This upper elementary slideshow activity introduces students to “critical observation skills”.
News Goggles: Ad or news?
News Goggles annotations and activities offer news literacy takeaways on timely topics. These resources feature examples of actual news coverage, including full news reports, headlines, breaking news alerts or excerpts.
This News Goggles resource originally appeared in a previous issue of The Sift newsletter for educators, which explores timely examples of misinformation, addresses journalism and press freedom topics and examines social media trends and issues. Read archives of the newsletter and subscribe here.
When it comes to advertising, not everything online is as it first appears. Some ads, for example, are designed to look like news stories. To make things trickier, this kind of advertising has different names and is marked with different labels, including “sponsored content,” “native advertising,” “advertorial,” “paid post,” or hashtags such as #ad or #sponsored.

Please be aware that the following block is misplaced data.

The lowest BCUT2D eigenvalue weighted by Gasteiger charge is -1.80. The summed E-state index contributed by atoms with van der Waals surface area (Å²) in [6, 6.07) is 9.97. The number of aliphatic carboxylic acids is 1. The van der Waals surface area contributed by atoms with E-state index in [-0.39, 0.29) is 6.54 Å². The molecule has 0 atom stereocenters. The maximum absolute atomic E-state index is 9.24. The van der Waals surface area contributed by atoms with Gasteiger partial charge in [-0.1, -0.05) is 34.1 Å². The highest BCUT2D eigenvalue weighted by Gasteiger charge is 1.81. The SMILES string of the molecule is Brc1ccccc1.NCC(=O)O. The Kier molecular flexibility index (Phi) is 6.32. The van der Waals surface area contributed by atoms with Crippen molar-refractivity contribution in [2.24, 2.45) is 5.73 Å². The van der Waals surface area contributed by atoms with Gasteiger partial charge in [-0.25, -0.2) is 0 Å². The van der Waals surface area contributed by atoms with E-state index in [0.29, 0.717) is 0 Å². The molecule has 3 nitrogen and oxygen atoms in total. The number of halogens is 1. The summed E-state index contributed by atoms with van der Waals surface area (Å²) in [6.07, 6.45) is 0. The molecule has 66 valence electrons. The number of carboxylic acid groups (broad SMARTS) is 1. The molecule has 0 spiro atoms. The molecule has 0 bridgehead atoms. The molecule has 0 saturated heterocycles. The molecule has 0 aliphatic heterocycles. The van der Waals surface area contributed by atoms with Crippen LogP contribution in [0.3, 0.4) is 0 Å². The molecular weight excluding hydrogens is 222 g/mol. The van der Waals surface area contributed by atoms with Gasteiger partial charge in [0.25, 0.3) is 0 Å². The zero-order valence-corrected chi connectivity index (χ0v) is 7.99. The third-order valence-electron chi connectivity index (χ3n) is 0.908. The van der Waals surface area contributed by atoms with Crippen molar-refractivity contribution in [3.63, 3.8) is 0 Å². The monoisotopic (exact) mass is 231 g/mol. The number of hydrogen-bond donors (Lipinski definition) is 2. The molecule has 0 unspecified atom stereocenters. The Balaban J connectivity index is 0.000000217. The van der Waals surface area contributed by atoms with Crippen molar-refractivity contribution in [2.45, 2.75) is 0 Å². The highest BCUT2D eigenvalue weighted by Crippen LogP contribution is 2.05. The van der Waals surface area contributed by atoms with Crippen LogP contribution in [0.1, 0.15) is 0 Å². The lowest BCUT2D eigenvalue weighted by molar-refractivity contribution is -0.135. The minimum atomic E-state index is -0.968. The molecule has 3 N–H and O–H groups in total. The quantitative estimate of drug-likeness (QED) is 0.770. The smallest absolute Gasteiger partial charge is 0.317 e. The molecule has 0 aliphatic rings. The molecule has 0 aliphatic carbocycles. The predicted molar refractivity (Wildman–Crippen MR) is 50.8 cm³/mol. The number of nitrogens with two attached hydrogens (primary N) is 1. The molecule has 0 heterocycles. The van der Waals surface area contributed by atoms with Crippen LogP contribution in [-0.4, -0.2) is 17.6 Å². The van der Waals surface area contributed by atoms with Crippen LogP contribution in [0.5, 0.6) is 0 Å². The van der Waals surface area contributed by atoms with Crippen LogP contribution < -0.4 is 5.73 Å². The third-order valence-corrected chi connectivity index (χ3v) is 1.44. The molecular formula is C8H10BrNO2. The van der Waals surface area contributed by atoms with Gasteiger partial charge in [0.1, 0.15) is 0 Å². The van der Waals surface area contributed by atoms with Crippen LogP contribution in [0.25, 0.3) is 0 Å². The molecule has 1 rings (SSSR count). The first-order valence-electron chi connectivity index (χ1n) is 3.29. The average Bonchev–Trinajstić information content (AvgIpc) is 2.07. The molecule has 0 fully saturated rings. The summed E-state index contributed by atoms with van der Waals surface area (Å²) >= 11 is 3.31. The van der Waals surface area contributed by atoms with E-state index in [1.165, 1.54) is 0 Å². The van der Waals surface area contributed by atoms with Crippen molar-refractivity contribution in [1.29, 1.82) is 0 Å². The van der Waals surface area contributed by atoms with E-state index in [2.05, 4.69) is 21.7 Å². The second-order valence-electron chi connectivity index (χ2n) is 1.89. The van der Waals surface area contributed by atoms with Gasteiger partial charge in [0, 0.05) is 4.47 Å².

Let’s use our news goggles to tell the difference between ads and news — even when they look alike!
★ Featured News Goggles resource: These classroom-ready slides offer annotations, discussion questions and a teaching idea related to this topic.
Discuss: Have you ever mistaken an ad online or on social media for a news story? What made you think it was a news story? Do you think it is important for people to know the difference between news stories and advertisements? Which of these examples of advertising would you say is most responsibly and clearly labeled? Which is most confusing?
Idea: Ask students to keep a journal for a week on examples of different advertising, including branded content, that they come across as part of their typical news consumption. What labels do they notice? Were some ads hard to identify?
Have feedback about this resource? Or an idea for a future News Goggles? Please share it with us at firstname.lastname@example.org. You can also use this guide for a full list of News Goggles from the 2020-21 school year for easy reference.
In this edition of News Goggles, let's examine the ongoing debate over The New York Times Magazine’s award-winning 1619 Project.
In this edition of News Goggles, we’re going to compare three headlines and examine different approaches by news organizations
Misinformation comes at us every day, across many platforms and through a variety of methods.